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07.19.2010

Video Camera Will Show Mars Rover's Touchdown

Mars Descent Imager for Curiosity
This Mars Descent Imager (MARDI) camera will fly on the Curiosity rover of NASA's Mars Science Laboratory mission.

A downward-pointing camera on the front-left side of NASA's Curiosity rover will give adventure fans worldwide an unprecedented sense of riding a spacecraft to a landing on Mars.

The Mars Descent Imager, or MARDI, will start recording high-resolution video about two minutes before landing in August 2012. Initial frames will glimpse the heat shield falling away from beneath the rover, revealing a swath of Martian terrain below illuminated in afternoon sunlight. The first scenes will cover ground several kilometers (a few miles) across. Successive images will close in and cover a smaller area each second.

The full-color video will likely spin, then shake, as the Mars Science Laboratory mission's parachute, then its rocket-powered backpack, slow the rover's descent. The left-front wheel will pop into view when Curiosity extends its mobility and landing gear.

The spacecraft's own shadow, unnoticeable at first, will grow in size and slide westward across the ground. The shadow and rover will meet at a place that, in the final moments, becomes the only patch of ground visible, about the size of a bath towel and underneath the rover.

Dust kicked up by the rocket engines during landing may swirl as the video ends and Curiosity's surface mission can begin.

All of this, recorded at about four frames per second and close to 1,600 by 1,200 pixels per frame, will be stored safely into the Mars Descent Imager's own flash memory during the landing. But the camera's principal investigator, Michael Malin of Malin Space Science Systems, San Diego, and everyone else will need to be patient. Curiosity will be about 250 million kilometers (about 150 million miles) from Earth at that point. It will send images and other data to Earth via relay by one or two Mars orbiters, so the daily data volume will be limited by the amount of time the orbiters are overhead each day.

"We will get it down in stages," said Malin. "First we'll have thumbnails of the descent images, with only a few frames at full scale."

Subsequent downlinks will deliver additional frames, selected based on what the thumbnail versions show. The early images will begin to fulfill this instrument's scientific functions.

"I am really looking forward to seeing this movie. We have been preparing for it a long time," Malin said. The lower-resolution version from thumbnail images will be comparable to a YouTube video in image quality. The high-definition version will not be available until the full set of images can be transmitted to Earth, which could take weeks, or even months, sharing priority with data from other instruments.”

The Mars Descent Imager will provide the Mars Science Laboratory team with information about the landing site and its surroundings. This will aid interpretation of the rover's ground-level views and planning of initial drives. Hundreds of the images taken by the camera will show features smaller than what can be discerned in images taken from orbit.

"Each of the 10 science instruments on the rover has a role in making the mission successful," said John Grotzinger of the California Institute of Technology in Pasadena, chief scientist for the Mars Science Laboratory. "This one will give us a sense of the terrain around the landing site and may show us things we want to study. Information from these images will go into our initial decisions about where the rover will go."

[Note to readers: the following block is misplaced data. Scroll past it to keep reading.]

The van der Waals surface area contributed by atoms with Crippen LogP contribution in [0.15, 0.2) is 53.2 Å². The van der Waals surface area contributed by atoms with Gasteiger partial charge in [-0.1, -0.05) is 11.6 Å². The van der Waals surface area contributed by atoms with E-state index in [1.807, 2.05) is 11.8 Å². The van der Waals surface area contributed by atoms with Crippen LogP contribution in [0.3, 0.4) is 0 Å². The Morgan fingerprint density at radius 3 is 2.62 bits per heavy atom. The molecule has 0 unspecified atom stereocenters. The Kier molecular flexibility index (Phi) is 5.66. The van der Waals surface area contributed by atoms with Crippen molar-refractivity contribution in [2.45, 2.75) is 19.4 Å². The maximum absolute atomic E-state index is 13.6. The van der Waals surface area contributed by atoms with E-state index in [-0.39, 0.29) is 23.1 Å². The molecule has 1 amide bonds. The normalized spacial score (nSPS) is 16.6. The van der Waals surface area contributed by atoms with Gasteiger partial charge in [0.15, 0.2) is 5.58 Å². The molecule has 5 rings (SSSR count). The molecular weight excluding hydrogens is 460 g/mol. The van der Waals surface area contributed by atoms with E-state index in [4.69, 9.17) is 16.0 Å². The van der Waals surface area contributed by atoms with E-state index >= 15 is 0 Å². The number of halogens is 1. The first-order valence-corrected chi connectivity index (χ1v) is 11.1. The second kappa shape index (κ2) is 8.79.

The nested set of images from higher altitude to ground level will enable pinpointing Curiosity's location even before an orbiter can photograph the rover on the surface.

Malin said, "Within the first day or so, we'll know where we are and what's near us. MARDI doesn't do much for six-month planning -- we'll use orbital data for that -- but it will be important for six-day and 16-day planning."

In addition, combining information from the descent images with information from the spacecraft's motion sensors will enable calculating wind speeds affecting the spacecraft on its way down, an important atmospheric science measurement. The descent data will later serve in designing and testing future landing systems for Mars that could add more control for hazard avoidance.

After landing, the Mars Descent Imager will offer the capability to obtain detailed images of ground beneath the rover, for precise tracking of its movements or for geologic mapping. The science team will decide whether or not to use that capability. Each day of operations on Mars will require choices about how to budget power, data and time.

Last month, spacecraft engineers and technicians re-installed the Mars Descent Imager onto Curiosity for what is expected to be the final time, as part of assembly and testing of the rover and other parts of the Mars Science Laboratory flight system at NASA's Jet Propulsion Laboratory, Pasadena, Calif. Besides the rover itself, the flight system includes the cruise stage for operations between Earth and Mars, and the descent stage for getting the rover from the top of the Martian atmosphere safely to the ground.

Malin Space Science Systems delivered the Mars Descent Imager in 2008, when NASA was planning a 2009 launch for the mission. This camera shares many design features, including identical electronic detectors, with two other science instruments the same company is providing for Curiosity: the Mast Camera and the Mars Hand Lens Imager.

The company also provided descent imagers for NASA's Mars Polar Lander, launched in 1999, and Phoenix Mars Lander, launched in 2007. However, the former craft was lost just before landing and the latter did not use its descent imager due to concern about the spacecraft's data-handling capabilities during crucial moments just before landing.

Guy Webster 818-354-6278
Jet Propulsion Laboratory, Pasadena, Calif.
Guy.webster@jpl.nasa.gov

2010-239